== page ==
Compton Cowboys’ Randy Savvy on Sparking the New Revolution, Dr. Dre, and Opening Up the 2022 Oscars

The co-founder behind Los Angeles’ equestrian group inspires the Black community to be more self-sufficient.

If you don’t remember how impressive Beyoncé’s opening performance for the 2022 Academy Awards was, let’s recap shall we?

Picture if you will, a young Black girl atop a horse, coming down the streets of Compton, California, flanked by a group of kids who were part of Compton Jr. Equestrians, an organization developed to serve at-risk inner-city youth. As the camera sweeps to a makeshift neon tennis court, we see Queen Bey and a host of dancers ready to perform “Be Alive,” the Oscar-nominated song from the film, King Richard, about the father of tennis icons Venus and Serena Williams.

The moment became an instant classic and little did most know that it showcased just how horses could save kids from the streets.

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That’s the message and mission that Randy Savvy, co-founder of both Compton Jr. Equestrians and the Compton Cowboys, wants Black America and the world to know. With a culture that incorporates hip hop, self-sufficiency, farming, and learning about horses, Savvy, a community activist, entrepreneur, and musical artist, wants to use what he learned as a child to combat stereotypes of what it means to be Black in America.

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The Compton Cowboys, themselves kids at one point, became a collective and utilized their lifelong friendship to uplift their community through horseback and farming lifestyle. Alongside Randy Savvy, Stona Mane, Carlton, Kee, Lay, Ant Dogg, T Man, Ceejay, and Kika were coming straight outta Richland Farms to protest the murder of George Floyd to make music, film, TV, and grooming products for people and animals.

In this chat to celebrate Black Music Month, Randy Savvy sits with for a candid conversation about the history behind the Compton Cowboys, inspiring the Black community to be more self-sufficient, and how Dr. Dre helped in a major way during the height of the COVID-19 pandemic. For those who are not quite familiar with the Compton Cowboys and yourself, may you share how it all came together and what’s new with you all currently?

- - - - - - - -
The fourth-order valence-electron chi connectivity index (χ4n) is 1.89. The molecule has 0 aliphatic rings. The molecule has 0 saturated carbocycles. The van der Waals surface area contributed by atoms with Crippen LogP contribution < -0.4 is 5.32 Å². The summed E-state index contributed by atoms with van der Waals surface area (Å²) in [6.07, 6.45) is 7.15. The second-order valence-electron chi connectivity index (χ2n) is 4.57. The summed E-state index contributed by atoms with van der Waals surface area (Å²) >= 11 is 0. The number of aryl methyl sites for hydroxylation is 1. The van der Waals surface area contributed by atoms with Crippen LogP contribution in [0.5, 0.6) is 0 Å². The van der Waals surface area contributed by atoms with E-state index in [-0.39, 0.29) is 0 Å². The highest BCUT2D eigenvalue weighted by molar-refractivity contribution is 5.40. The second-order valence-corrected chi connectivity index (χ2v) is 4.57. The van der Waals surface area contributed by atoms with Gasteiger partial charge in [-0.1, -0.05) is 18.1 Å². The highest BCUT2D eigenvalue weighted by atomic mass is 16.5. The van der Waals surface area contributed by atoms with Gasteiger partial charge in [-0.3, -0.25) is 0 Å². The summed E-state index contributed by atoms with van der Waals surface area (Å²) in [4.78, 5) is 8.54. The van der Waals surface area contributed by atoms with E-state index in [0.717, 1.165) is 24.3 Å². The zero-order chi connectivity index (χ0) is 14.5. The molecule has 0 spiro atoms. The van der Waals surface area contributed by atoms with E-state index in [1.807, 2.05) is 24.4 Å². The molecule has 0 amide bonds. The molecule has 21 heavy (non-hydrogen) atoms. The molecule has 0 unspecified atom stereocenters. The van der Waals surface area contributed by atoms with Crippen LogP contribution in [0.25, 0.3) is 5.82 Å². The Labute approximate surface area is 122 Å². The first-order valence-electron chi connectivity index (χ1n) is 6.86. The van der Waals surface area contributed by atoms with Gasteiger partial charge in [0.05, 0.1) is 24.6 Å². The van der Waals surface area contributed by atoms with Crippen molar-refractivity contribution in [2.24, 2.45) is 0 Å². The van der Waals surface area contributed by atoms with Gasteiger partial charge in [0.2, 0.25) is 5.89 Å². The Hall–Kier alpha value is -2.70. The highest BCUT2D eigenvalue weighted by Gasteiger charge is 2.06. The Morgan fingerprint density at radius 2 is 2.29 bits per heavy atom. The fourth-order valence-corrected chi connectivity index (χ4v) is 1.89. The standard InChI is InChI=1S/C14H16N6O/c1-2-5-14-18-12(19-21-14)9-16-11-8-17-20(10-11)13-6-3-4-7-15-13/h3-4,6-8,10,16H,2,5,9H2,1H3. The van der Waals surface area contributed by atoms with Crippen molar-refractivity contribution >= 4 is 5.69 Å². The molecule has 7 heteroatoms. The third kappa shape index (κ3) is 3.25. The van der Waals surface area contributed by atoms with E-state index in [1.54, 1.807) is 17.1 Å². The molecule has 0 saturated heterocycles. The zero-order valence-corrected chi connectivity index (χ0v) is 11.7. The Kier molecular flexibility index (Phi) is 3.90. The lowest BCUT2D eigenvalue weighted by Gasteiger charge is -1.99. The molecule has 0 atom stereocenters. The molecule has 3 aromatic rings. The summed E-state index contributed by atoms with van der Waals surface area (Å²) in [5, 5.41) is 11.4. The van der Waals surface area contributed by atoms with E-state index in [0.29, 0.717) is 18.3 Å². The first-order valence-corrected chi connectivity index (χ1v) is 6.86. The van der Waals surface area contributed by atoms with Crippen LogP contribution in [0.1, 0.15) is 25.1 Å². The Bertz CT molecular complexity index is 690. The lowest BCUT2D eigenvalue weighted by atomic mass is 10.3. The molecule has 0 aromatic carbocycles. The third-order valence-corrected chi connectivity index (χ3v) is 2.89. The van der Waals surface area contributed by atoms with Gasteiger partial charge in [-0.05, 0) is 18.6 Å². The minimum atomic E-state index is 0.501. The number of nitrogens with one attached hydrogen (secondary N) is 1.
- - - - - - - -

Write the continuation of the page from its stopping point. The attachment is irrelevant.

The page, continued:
Randy Savvy: I am proud to share our story with and let folks know just how much the Compton Cowboys are a staple in our community. We call ourselves alumni of the Compton Junior Posse, which was an organization started by my auntie in 1988. She was a cowgirl and grew up always wanting to be involved with horses, and be a real-life rancher and farmer, even though she lived in the city.

She stumbled across Richland Farms through her work as a real estate agent, and it was a no-brainer for her to move there. It meant that she could have horses and a farm, but still live in the city and all that. And she did that! But Compton in the late ‘80s was the wild, wild West in itself, as you had drugs, crime, gangs — you name it! She chose to stay through it all to make a difference because that’s just how our family rolls. So, how did you all grow from that to become the Compton Cowboys?

Randy Savvy: We were a crew of young kids who came up through my auntie’s program and had a bunch of moms, friends, and family who supported us. Compton Cowboys started with eight of us, seven guys and one girl, and we met as kids and rode horses together. Now that we are the adults in the community, we have figured out a way to pay it forward after my auntie retired after 30 years of service to the community.

We started through social media, placing Compton Cowboys on Instagram, and showed us as a crew and our lifestyle. That’s where we are at now, doing all of this cool stuff in the community, and using our influence to help sustain our ranch efforts. With that, we’re able to keep our ranch open, take care of our non-profit operation, provide unique programming for the kids and have them invested in nature. We’re in our fourth year as being Compton Cowboys and it’s been a pretty exciting ride. It has been a personal goal to meet you and the Compton Cowboys since the team has been at the forefront of keeping that equine life embedded in Black culture. What has this resurgence of cowboys and riding meant to you all with films like Concrete Cowboys and The Harder They Fall impacting in a major way?